Passions ran high at a community meeting in Na’alehu on Wednesday night.
Rival groups who have acted as caretakers of Kawa for years had heated words amidst the standing room only crowd at the community center.
Abel Simeona Lui, (speaking to the audience from the front of the room): “Abel never did make no statement. Now when I come up all of a sudden I’m the bad guy!”
Front and center was uncle Abel Simeona Lui … although the meeting was organized by the county. Executive assistant to Mayor Billiy Kenoi, Karen Teshima, has taken over the handling of Kawa.
Karen Teshima: “Tonight, what we want to do is we want to hear from you. How do you see Kawa going forward? This is where we want to go, we want to go forward. We continue to meet with various groups that have contacted us with concerns about gates, concerns about us turning it into a park,… its just a lot of hearsay, so we’re here. What we want to do is we want to hear from you.”
She had her hands full at Wednesday’s meeting which was intended to be a discussion on ideas for the county acquired parcels. But Abel used the meeting as an opportunity to plead his case before a room packed with many of his supporters.
Lui: I’m going to tell my story now! You guys never did hear me come up … and talk about this place.
Lui has long claimed allodial rights to the area as an heir of his tutu-man Timoteo Keawe.
Lui (to county officials during a standoff at Kawa in August 2008): The red flag says that this land is not for sale! So why the state coming in here – and the county – trying to purchase this from us.
He has defied American jurisdiction under the flag of Hawaiian Kingdom, having made Kawa his home for decades.
Lui (during an interview at Kawa in January 2012): I’ve been here for almost 25 years, so as far as I know they dont have no paper they just want to take this and make it into a park.
But Abel’s stand came to an end last October when county officials evicted Abel and his supporters under a court ordered writ of possession. The county, which has purchased the land parcels over the years using open space funds and Legacy Land grants, has not recognized Abel’s claims to the title.
The county said the mass evictions were necessary in order to conduct an archaeological survey of Kawa’s many sites and burials.
Wally Lau, deputy managing director at the time of the Kawa eviction (October 2012): We’re here today to ensure that the culturl sites that we have recently come upon are taken care of. We are asking people who are living here to please leave the area so that the next 30 days we can go about doing what we call an archaeological, cultural survey.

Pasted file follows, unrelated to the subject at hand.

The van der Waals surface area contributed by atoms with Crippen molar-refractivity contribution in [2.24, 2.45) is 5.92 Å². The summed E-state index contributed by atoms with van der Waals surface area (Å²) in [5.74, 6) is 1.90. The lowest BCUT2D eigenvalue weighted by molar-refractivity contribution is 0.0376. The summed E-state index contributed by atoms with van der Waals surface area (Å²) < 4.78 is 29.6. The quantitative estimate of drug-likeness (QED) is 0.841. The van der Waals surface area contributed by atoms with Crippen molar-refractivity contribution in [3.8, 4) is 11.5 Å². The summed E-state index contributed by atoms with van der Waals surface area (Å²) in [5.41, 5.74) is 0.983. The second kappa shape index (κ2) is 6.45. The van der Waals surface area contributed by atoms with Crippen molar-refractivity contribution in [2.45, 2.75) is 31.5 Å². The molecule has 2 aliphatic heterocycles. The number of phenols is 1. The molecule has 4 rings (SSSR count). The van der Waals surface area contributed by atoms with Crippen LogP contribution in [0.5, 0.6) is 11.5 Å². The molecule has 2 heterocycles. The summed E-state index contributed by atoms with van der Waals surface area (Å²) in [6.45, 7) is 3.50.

Teshima (during Na’alehu community meeting): We had it blessed with different kupunas, and let Kawa settle. And then we came in and requested for Bob (Reichman) to do an archaeological survey.
Since his eviction Abel has become almost a martyr in the Hawaiian sovereignty movement. His home at Kawa has since been dismantled and Abel has yet to return to the land.
Lui: They gave me two hours to get off the land. and you know what I did with my two hours? I wen’ go water the kalo, I wen’ go talk to the maia and all of the plants over there. That was my two hours. Only one people get arrested and that was Katrina.
Not everyone in attendance last night was in support of Able.
The Apiki family, whose lineal steward claims at Kawa have been recognized by authorities, lashed out at Abel during the meeting.
Apiki (yelling at Lui during meeting): My family was harassed! My grandma – who is 84 years old – you swore at her. We have nothing to do with you! You dont belong there!
While others who have not seen eye to eye with Abel over the years, like rancher Kyle Suares, tried to bury the hatchet.
But generally, tensions were high
Many had questions for state historic preservation officials about how the survey is being conducted
Others wondered if the prime coastal property was fraudulently conveyed to the county considering how much iwi was found.
The younger generation also shared their mana’o.
And as meetings of this nature tend to do, the topic of conversation eventually turned to Hawaiian sovereignty and illegal occupation.
Teshima – who had the unenviable position of running the meeting – said she gladly accepted the assignment of Kawa
At the end of the evening the Kupuna spoke. With tears in her eyes, aunty Wilma Holi flew over from Kauai to deliver this message to the county.